”Growing up I felt like all the climbers I knew and looked up to were having a difficult relationship with food. I thought it was, as big part of the game, as training endurance. I watched my first world cup at 14, at the same time as I was competing as an up and coming international youth competitor. I was fueled with impressions, and the better I got in youth the better (and thinner) the people I looked up to. I guess as a teenager you shouldn’t really compare your body to adults who have trained for a decade, but when your idols looked like what they did to me it definitely made an impact on what I believed our sport was about. I think not talking about weight, training, food and consequences makes it worse, because young athletes draw conclusions of their own. Adult climbers using weight to peak performance is normal, as it is in every elite sport, but we should talk more about context. Being young you want to be the best now right away, but by having a more long-term mindset you realize that pushing your body too far with malnutrition as a teen you actually lower your potential long-term.”
What can be done to reduce the problem?
I believe for competition climbing the route setters have the power. It has been a major change in style in the last years forcing athletes to be more powerful. The massive change in climbing holds has obviously contributed to the change of style as well. The federations can always do more and better. Thanks to a lot of brave people it’s getting talked about more and we should keep it going, answer questions openly and honestly and hopefully contribute to making the sport easier to grow up in.
For rock, it’s definitely different because there are no federations or rules to follow. You can always find a route that fits your style and lose as much weight as you want just to climb it. But losing weight for most people is not just about that one climb. It’s easy to get trapped in a world of misery and sadness and no climb is worth that. I hope that climbers sharing their stories make other climbers more aware of the consequences of pushing it too far and how easy it is to lose control.
Christof Rauch, who has done more than 800 boulders 8A and harder, out of which eleven 8C's, has done his third 9a, Kraftplatzl in Berglsteiner See. Amazingly, Christof is just 26 and is working full time.
"Epic fight! Had to dig really deep on the last few moves! Perfect power endurance testpiece from David Lama! Took me two days a few years ago and three days this year. As typical for me, I did it on the last try of the day. Thanks to Tobi for the support!"
You also did an 8c+ two weeks ago but no boulders last month? Why this change of focus and what is next?
"We have really good route climbing in Tyrol and most of the boulders I'm psyched for are still wet/covered with snow. I have no big projects at the moment, just a few routes that I checked out recently."
Kyra Condie started to climb at age 11 and almost directly it was discovered that she had severe idiopathic scoliosis. In 2010, she did spinal fusion surgery to correct her more than 70-degree curvature and the doctors did not think she could continue to climb. In 2019, she qualified to Tokyo in Toulouse by being #7 which was quite a sensation as she previously the same year, only once had been Top-13 out of 18 World Cups. Last December she was listed on the Forbes30 under 30 list.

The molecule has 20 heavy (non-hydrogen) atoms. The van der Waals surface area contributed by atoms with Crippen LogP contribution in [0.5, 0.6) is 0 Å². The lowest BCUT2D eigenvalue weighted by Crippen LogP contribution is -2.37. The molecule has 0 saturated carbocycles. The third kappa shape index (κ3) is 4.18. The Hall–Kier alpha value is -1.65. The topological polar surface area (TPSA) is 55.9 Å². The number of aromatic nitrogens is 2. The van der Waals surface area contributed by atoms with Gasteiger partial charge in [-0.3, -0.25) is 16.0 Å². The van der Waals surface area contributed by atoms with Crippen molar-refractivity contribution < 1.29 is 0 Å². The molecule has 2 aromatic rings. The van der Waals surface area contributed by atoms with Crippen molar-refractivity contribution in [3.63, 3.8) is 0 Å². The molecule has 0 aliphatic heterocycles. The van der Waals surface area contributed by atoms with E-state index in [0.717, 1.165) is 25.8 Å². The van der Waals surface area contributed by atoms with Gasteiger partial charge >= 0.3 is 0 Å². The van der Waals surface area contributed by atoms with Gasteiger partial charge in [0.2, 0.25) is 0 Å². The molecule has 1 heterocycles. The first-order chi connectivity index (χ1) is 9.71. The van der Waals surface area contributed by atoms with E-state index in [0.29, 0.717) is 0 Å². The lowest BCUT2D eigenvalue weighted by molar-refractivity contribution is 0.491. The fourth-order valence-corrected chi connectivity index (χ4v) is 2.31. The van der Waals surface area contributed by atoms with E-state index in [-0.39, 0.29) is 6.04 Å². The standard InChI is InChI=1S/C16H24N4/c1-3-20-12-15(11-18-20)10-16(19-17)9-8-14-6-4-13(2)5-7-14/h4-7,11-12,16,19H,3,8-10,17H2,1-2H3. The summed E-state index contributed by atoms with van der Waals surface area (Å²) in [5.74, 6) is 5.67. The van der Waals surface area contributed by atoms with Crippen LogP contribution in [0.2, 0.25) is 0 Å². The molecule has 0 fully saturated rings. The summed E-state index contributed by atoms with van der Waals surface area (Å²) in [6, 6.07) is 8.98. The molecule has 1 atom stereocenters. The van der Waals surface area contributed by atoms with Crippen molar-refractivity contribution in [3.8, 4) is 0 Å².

How much does the spinal fusion surgery affect your climbing nowadays?
Basically, it affects my climbing all the time and it is why I climb the way I do. The entire section of my back can not bend or twist at all. I think if you watch me climb. I tend to stay really straight on the wall. I do not twist a ton and I do not climb super gracefully. I usually have to muscle through moves that most people would be able to bend or twist and that makes it looks nicer.
Could you please explain a normal training week?
Let’s see, a normal training week consists of five days of training and two full rest days. Each day I have to do double sessions where one session is a workout and the other session is climbing. Sometimes the workout it weights or cardio, sometimes it’s more climbing-specific like campusing or hangboarding! We also make sure to do speed once a week as well as specifically competition boulders
Who are your training partners and what do they mean to you?
I’ve been training a lot with Allison Vest who’s also my roommate! She moved down from Canada so we could train together. I also have been on the same schedule as Nathaniel Coleman so we’ve been doing a lot together, which I think is awesome for our team camaraderie and for the psych! There’s also a big group of younger girls here who are incredibly psyched and motivate me every day!
How do plan to compete before Tokyo?
The plan is to go to as many world cups that I can go to safely! As well as continue doing mock competition rounds and prepare as best as possible in Salt Lake.
by 8a Founder and Editor-in-Chief Jens Larssen including also Analyses, Reviews, Training, Polls and Opinions etc.